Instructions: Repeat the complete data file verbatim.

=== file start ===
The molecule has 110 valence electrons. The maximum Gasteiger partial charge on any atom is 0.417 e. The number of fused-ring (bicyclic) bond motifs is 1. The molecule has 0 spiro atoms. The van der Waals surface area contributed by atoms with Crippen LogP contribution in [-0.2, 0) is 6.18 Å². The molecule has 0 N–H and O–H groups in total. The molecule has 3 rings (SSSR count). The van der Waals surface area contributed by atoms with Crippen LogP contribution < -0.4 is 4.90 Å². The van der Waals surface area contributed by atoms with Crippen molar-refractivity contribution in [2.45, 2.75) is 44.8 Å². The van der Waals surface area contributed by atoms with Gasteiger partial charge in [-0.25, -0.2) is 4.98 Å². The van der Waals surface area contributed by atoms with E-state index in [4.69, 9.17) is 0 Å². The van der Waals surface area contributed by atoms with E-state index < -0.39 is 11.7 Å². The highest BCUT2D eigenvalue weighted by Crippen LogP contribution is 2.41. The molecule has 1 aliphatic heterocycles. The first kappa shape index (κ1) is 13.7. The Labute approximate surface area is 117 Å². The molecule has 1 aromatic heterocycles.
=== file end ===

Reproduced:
The molecule has 110 valence electrons. The maximum Gasteiger partial charge on any atom is 0.417 e. The number of fused-ring (bicyclic) bond motifs is 1. The molecule has 0 spiro atoms. The van der Waals surface area contributed by atoms with Crippen LogP contribution in [-0.2, 0) is 6.18 Å². The molecule has 0 N–H and O–H groups in total. The molecule has 3 rings (SSSR count). The van der Waals surface area contributed by atoms with Crippen LogP contribution < -0.4 is 4.90 Å². The van der Waals surface area contributed by atoms with Crippen molar-refractivity contribution in [2.45, 2.75) is 44.8 Å². The van der Waals surface area contributed by atoms with Gasteiger partial charge in [-0.25, -0.2) is 4.98 Å². The van der Waals surface area contributed by atoms with E-state index in [4.69, 9.17) is 0 Å². The van der Waals surface area contributed by atoms with E-state index < -0.39 is 11.7 Å². The highest BCUT2D eigenvalue weighted by Crippen LogP contribution is 2.41. The molecule has 1 aliphatic heterocycles. The first kappa shape index (κ1) is 13.7. The Labute approximate surface area is 117 Å². The molecule has 1 aromatic heterocycles.